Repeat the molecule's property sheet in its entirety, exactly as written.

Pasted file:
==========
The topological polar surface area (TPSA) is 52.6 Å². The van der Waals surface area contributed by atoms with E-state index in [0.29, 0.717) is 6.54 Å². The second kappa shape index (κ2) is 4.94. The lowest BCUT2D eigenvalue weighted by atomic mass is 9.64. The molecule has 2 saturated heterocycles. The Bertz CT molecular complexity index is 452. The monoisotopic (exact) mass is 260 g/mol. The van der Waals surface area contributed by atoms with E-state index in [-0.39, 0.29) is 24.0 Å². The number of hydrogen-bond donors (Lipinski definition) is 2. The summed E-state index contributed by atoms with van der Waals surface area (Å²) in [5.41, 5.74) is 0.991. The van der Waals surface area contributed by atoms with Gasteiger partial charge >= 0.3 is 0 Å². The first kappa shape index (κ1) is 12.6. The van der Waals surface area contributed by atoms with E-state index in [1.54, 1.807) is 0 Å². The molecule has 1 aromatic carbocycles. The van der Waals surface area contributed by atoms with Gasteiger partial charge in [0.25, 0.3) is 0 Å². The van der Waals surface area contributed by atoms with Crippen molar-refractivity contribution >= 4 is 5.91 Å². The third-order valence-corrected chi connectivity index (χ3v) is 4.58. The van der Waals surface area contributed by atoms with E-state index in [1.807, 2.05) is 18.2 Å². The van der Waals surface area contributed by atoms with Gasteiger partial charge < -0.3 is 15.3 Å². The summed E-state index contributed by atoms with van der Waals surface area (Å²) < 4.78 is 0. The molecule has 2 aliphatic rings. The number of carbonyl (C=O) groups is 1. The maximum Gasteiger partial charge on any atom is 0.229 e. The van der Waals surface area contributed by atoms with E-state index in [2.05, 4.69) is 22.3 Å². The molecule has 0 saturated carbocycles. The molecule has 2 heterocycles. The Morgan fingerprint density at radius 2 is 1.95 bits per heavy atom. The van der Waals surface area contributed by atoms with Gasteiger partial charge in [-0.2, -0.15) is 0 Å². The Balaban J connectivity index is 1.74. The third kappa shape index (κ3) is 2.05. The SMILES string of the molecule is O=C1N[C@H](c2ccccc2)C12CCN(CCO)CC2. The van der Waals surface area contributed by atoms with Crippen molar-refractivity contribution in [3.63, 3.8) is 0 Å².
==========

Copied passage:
The topological polar surface area (TPSA) is 52.6 Å². The van der Waals surface area contributed by atoms with E-state index in [0.29, 0.717) is 6.54 Å². The second kappa shape index (κ2) is 4.94. The lowest BCUT2D eigenvalue weighted by atomic mass is 9.64. The molecule has 2 saturated heterocycles. The Bertz CT molecular complexity index is 452. The monoisotopic (exact) mass is 260 g/mol. The van der Waals surface area contributed by atoms with E-state index in [-0.39, 0.29) is 24.0 Å². The number of hydrogen-bond donors (Lipinski definition) is 2. The summed E-state index contributed by atoms with van der Waals surface area (Å²) in [5.41, 5.74) is 0.991. The van der Waals surface area contributed by atoms with Gasteiger partial charge >= 0.3 is 0 Å². The first kappa shape index (κ1) is 12.6. The van der Waals surface area contributed by atoms with E-state index in [1.54, 1.807) is 0 Å². The molecule has 1 aromatic carbocycles. The van der Waals surface area contributed by atoms with Gasteiger partial charge in [0.25, 0.3) is 0 Å². The van der Waals surface area contributed by atoms with Crippen molar-refractivity contribution >= 4 is 5.91 Å². The third-order valence-corrected chi connectivity index (χ3v) is 4.58. The van der Waals surface area contributed by atoms with E-state index in [1.807, 2.05) is 18.2 Å². The van der Waals surface area contributed by atoms with Gasteiger partial charge < -0.3 is 15.3 Å². The summed E-state index contributed by atoms with van der Waals surface area (Å²) < 4.78 is 0. The molecule has 2 aliphatic rings. The number of carbonyl (C=O) groups is 1. The maximum Gasteiger partial charge on any atom is 0.229 e. The van der Waals surface area contributed by atoms with E-state index in [2.05, 4.69) is 22.3 Å². The molecule has 0 saturated carbocycles. The molecule has 2 heterocycles. The Morgan fingerprint density at radius 2 is 1.95 bits per heavy atom. The van der Waals surface area contributed by atoms with Gasteiger partial charge in [-0.2, -0.15) is 0 Å². The Balaban J connectivity index is 1.74. The third kappa shape index (κ3) is 2.05. The SMILES string of the molecule is O=C1N[C@H](c2ccccc2)C12CCN(CCO)CC2. The van der Waals surface area contributed by atoms with Crippen molar-refractivity contribution in [3.63, 3.8) is 0 Å².